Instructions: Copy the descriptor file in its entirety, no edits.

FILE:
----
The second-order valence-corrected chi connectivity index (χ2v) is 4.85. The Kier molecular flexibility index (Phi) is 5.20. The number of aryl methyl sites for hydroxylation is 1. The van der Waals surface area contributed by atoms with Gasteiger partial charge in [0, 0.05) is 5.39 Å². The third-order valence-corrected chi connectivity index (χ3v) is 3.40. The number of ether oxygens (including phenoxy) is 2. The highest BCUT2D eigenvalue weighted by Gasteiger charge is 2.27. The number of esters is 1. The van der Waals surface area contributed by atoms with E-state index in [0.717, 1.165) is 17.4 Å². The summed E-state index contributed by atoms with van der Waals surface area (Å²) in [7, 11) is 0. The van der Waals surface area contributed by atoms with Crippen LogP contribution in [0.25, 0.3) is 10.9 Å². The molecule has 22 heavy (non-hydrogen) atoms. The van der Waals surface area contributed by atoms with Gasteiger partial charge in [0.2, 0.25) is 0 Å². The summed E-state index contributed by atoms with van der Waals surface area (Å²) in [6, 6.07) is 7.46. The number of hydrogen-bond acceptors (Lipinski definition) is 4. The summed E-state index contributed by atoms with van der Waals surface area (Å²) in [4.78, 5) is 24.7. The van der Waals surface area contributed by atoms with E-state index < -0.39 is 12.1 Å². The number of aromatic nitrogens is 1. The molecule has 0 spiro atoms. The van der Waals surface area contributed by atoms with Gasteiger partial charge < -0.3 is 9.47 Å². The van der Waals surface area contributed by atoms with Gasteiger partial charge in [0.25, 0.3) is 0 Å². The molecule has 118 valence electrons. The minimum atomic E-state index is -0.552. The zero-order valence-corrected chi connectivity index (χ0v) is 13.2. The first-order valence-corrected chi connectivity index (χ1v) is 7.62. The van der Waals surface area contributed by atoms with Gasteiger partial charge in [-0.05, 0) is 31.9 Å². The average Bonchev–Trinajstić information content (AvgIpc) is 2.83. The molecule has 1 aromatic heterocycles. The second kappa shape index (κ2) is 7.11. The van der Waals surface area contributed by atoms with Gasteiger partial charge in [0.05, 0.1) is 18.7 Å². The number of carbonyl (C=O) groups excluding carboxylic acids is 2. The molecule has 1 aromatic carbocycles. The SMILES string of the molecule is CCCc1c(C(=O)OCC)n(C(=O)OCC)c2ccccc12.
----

The second-order valence-corrected chi connectivity index (χ2v) is 4.85. The Kier molecular flexibility index (Phi) is 5.20. The number of aryl methyl sites for hydroxylation is 1. The van der Waals surface area contributed by atoms with Gasteiger partial charge in [0, 0.05) is 5.39 Å². The third-order valence-corrected chi connectivity index (χ3v) is 3.40. The number of ether oxygens (including phenoxy) is 2. The highest BCUT2D eigenvalue weighted by Gasteiger charge is 2.27. The number of esters is 1. The van der Waals surface area contributed by atoms with E-state index in [0.717, 1.165) is 17.4 Å². The summed E-state index contributed by atoms with van der Waals surface area (Å²) in [7, 11) is 0. The van der Waals surface area contributed by atoms with Crippen LogP contribution in [0.25, 0.3) is 10.9 Å². The molecule has 22 heavy (non-hydrogen) atoms. The van der Waals surface area contributed by atoms with Gasteiger partial charge in [0.2, 0.25) is 0 Å². The summed E-state index contributed by atoms with van der Waals surface area (Å²) in [6, 6.07) is 7.46. The number of hydrogen-bond acceptors (Lipinski definition) is 4. The summed E-state index contributed by atoms with van der Waals surface area (Å²) in [4.78, 5) is 24.7. The van der Waals surface area contributed by atoms with E-state index < -0.39 is 12.1 Å². The number of aromatic nitrogens is 1. The molecule has 0 spiro atoms. The van der Waals surface area contributed by atoms with Gasteiger partial charge < -0.3 is 9.47 Å². The van der Waals surface area contributed by atoms with Gasteiger partial charge in [0.25, 0.3) is 0 Å². The molecule has 118 valence electrons. The minimum atomic E-state index is -0.552. The zero-order valence-corrected chi connectivity index (χ0v) is 13.2. The first-order valence-corrected chi connectivity index (χ1v) is 7.62. The van der Waals surface area contributed by atoms with Gasteiger partial charge in [-0.05, 0) is 31.9 Å². The average Bonchev–Trinajstić information content (AvgIpc) is 2.83. The molecule has 1 aromatic heterocycles. The second kappa shape index (κ2) is 7.11. The van der Waals surface area contributed by atoms with Gasteiger partial charge in [0.05, 0.1) is 18.7 Å². The number of carbonyl (C=O) groups excluding carboxylic acids is 2. The molecule has 1 aromatic carbocycles. The SMILES string of the molecule is CCCc1c(C(=O)OCC)n(C(=O)OCC)c2ccccc12.